Maha Malluh, Food for Thought “WORLD MAP”, 2021.

In the first section are works by an older generation of Saudi artists showcasing the roots of the present Saudi art scene that has blossomed thanks to numerous government initiatives. On show is a collection of works from the 2000s from the Al-Mansouria Foundation, which reveals works on canvas made by artists such as Fahad Al-Hejailan, Jowhara Al-Saud, Munira Mosli and Ayman Yossri Daydban.

The art in this biennale prompts the visitor to question the social and artistic characteristics common to moments of epochal change. Can there be an aesthetics of reform? The common spirit of urgency found in the works on show — despite their diverse aesthetics and chosen mediums — seems to suggest that there might be, especially as a culture is on the brink of great change.

What unfolds throughout the exhibition’s winding halls and multitudinous spaces are multi-disciplinary works by artists from Saudi Arabia, the Middle East and beyond, placed in dialogue as they seem to call out in unison almost urgently to be seen and heard. Elsewhere in the first section, works explore ideas of urban transformation, economic history, social structures and progression. One such work is a powerful video installation, “Sakura,” by renowned US artist Sarah Morris. It captures historical moments and places, from the 2008 Beijing Olympics, the frenzy of downtown Manhattan to the cultural and industrial landscape of Rio de Janeiro.

There is also the late Moroccan artist’s Mohamed Melehi’s vibrant paintings of abstract forms; South African William Kentridge’s eight-channel video installation “More Sweetly Play the Dance (2015),” depicting a never-ending joyful procession of dancers and musicians from the beginning to end of the installation; Saudi artist Dania Al-Saleh’s installation “That Which Remains (2021),” investigating the disappearance and preservation of cultural memory in the face of globalization through depictions of old footage and images from Saudi Arabia; the paintings from Egyptian artist Ibrahim El Dessouki’s “Series of Gated Communities,” as well as Saudi artist Filwa Nazer’s “Five Women,” a group of sculptural works made in textile and haberdashery exploring themes of transition and memory by deconstructing the designs of traditional Arabic female dresses.




‘Five Women’, by the Saudi Artist Filwa Nazer.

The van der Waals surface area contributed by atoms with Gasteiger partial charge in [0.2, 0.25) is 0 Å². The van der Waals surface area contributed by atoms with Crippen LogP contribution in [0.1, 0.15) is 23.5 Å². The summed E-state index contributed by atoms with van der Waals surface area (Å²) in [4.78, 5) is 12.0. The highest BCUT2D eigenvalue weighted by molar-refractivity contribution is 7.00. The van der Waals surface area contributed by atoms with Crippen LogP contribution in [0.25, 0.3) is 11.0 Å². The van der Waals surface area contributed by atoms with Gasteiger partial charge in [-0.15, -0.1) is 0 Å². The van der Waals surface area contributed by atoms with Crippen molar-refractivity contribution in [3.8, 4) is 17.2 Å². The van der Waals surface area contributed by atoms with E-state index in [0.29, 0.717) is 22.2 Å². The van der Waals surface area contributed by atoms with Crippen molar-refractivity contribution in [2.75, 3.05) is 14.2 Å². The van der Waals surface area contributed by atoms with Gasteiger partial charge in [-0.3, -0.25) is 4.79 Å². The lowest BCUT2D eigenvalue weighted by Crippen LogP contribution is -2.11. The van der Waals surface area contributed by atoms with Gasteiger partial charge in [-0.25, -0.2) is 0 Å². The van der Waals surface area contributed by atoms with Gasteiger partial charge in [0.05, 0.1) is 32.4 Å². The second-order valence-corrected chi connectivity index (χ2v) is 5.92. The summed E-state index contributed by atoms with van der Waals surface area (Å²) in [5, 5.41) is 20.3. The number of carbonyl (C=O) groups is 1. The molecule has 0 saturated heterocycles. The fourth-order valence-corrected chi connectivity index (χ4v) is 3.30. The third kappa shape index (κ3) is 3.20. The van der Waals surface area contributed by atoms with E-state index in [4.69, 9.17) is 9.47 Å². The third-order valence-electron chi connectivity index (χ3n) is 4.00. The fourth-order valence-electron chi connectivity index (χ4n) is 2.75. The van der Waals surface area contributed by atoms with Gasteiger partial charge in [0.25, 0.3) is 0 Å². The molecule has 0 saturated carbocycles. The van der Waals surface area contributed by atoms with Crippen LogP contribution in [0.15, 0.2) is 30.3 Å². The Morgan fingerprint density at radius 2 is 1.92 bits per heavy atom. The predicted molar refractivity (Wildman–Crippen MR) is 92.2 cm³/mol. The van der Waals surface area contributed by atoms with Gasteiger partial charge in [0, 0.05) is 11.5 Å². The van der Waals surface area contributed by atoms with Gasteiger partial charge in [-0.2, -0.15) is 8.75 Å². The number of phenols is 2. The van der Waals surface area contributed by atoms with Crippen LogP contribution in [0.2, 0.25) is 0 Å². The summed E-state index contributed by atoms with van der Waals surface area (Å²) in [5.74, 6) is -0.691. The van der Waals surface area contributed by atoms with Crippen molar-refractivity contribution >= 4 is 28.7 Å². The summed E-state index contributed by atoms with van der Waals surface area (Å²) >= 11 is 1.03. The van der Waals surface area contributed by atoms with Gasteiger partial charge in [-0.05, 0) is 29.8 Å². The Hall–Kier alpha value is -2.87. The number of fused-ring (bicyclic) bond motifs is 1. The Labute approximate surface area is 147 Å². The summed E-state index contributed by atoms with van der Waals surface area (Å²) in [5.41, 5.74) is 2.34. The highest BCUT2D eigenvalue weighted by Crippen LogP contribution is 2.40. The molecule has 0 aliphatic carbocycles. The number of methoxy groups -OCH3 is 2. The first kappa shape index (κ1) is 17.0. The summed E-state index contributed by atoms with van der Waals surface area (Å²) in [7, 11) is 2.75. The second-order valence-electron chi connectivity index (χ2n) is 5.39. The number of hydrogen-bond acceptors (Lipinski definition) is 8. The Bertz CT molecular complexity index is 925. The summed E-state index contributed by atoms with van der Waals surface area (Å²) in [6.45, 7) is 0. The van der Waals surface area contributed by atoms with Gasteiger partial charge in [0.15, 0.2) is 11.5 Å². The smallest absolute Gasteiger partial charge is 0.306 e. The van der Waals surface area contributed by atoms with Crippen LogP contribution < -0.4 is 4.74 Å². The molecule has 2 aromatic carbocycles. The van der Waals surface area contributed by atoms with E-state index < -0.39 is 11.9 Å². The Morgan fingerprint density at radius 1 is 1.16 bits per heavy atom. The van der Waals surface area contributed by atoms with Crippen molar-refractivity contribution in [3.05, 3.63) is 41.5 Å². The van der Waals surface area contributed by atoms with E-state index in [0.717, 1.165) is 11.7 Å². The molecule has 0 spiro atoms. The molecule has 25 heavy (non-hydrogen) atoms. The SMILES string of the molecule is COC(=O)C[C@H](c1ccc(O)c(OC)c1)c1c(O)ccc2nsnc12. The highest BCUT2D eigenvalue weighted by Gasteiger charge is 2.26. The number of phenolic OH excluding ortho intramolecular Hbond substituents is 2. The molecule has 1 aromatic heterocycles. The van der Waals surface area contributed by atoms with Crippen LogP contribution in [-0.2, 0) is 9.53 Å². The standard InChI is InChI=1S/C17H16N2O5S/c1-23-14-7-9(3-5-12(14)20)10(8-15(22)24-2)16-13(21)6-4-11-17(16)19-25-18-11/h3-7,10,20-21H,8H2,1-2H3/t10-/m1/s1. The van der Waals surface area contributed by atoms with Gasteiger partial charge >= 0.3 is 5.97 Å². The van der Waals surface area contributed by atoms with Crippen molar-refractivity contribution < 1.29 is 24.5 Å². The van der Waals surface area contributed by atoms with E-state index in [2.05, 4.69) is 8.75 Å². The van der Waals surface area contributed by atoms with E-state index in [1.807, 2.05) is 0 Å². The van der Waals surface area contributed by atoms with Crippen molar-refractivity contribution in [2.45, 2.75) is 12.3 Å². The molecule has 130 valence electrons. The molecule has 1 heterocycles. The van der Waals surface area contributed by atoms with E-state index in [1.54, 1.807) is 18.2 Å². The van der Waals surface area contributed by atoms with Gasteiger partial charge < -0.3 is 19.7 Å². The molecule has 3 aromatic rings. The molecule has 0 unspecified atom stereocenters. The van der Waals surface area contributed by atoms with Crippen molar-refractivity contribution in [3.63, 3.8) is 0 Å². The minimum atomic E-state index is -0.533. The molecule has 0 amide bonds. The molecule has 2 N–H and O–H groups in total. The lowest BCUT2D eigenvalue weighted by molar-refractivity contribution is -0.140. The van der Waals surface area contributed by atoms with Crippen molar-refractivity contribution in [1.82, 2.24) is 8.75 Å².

It would be hard not to take note of the powerful works by 12 Chinese artists on show interspersed throughout the exhibition. They exemplify the parallels between China’s moment of reform during the 1980s and Saudi Arabia’s rapidly sweeping socio-economic changes being instituted largely under Vision 2030.

“I live and work in Beijing and run a place called UCCA Center for Contemporary Art,” Tinari told Arab News. “For the last 10 years I have done a lot of academic and curatorial research on the Chinese avant-garde. I saw some parallels between where Saudi is today and where China has been in terms of opening to the world, culturally speaking.”

Simon Denny’s “Real Mass Entrepreneurship (2017-2021),” for example, reveals an installation that fills the entirety of one room. It explores the changes taking place in the southern Chinese city of Shenzhen since the establishment of the Shenzhen Special Economic Zone in 1980 and how the city served as linchpin for China’s economic reforms — a transformative process that coincided with the growth of contemporary art in the country.




Installation view, Diriyah Contemporary Art Biennale 2021.

One two-channel video work by Lei Lei & Chai Mi, titled “1993-1994 (2021),” commissioned by the Diriyah Biennale Foundation, was inspired by the accidental discovery of a family archive. Much of the footage was shot by Chai’s father, who worked in the UAE for seven years in the 1990s. Decades ago, Chai’s father documented his daily life in the Gulf with a video cassette against the background of Cantonese pop music.

Among the Saudi contingent of artists are notable works by Sultan bin Fahad, titled “Dream Traveled (2021).” It reveals a startlingly beautifu tented room made of colored beads depicting Hajj murals and images from the Holy Qur’an. There is also Sarah Ibrahim’s “Soft Machines (2021),” a video installation investigating the human body as a vessel of memory, a site of transformation and a vehicle of communication and ultimately, a place where one and the collective can transcend. Abdullah Al-Othman’s joyful installation “Manifesto: The Language & City (2021)” reveals a pulsating large-scale work made in neon, LED and found wooden signage to recreate the street signs of Riyadh, where the artist condenses the city into a visual, cultural and architectural language.




 Abdullah Al Othman, Manifesto, The Language & City.

Conceptual artist Muhannad Shono’s eerie yet captivating “On Losing Meaning (2021)” presents a programmable robot covered in petroleum jelly and pigment tips, creating an abstract form as it moves across the floor. “As a child, my imagination was everything, an escape, and a way to reshape the environment around me,” he said in a statement. “By creating narratives and drawing characters, I could make the world as I wanted to see it.”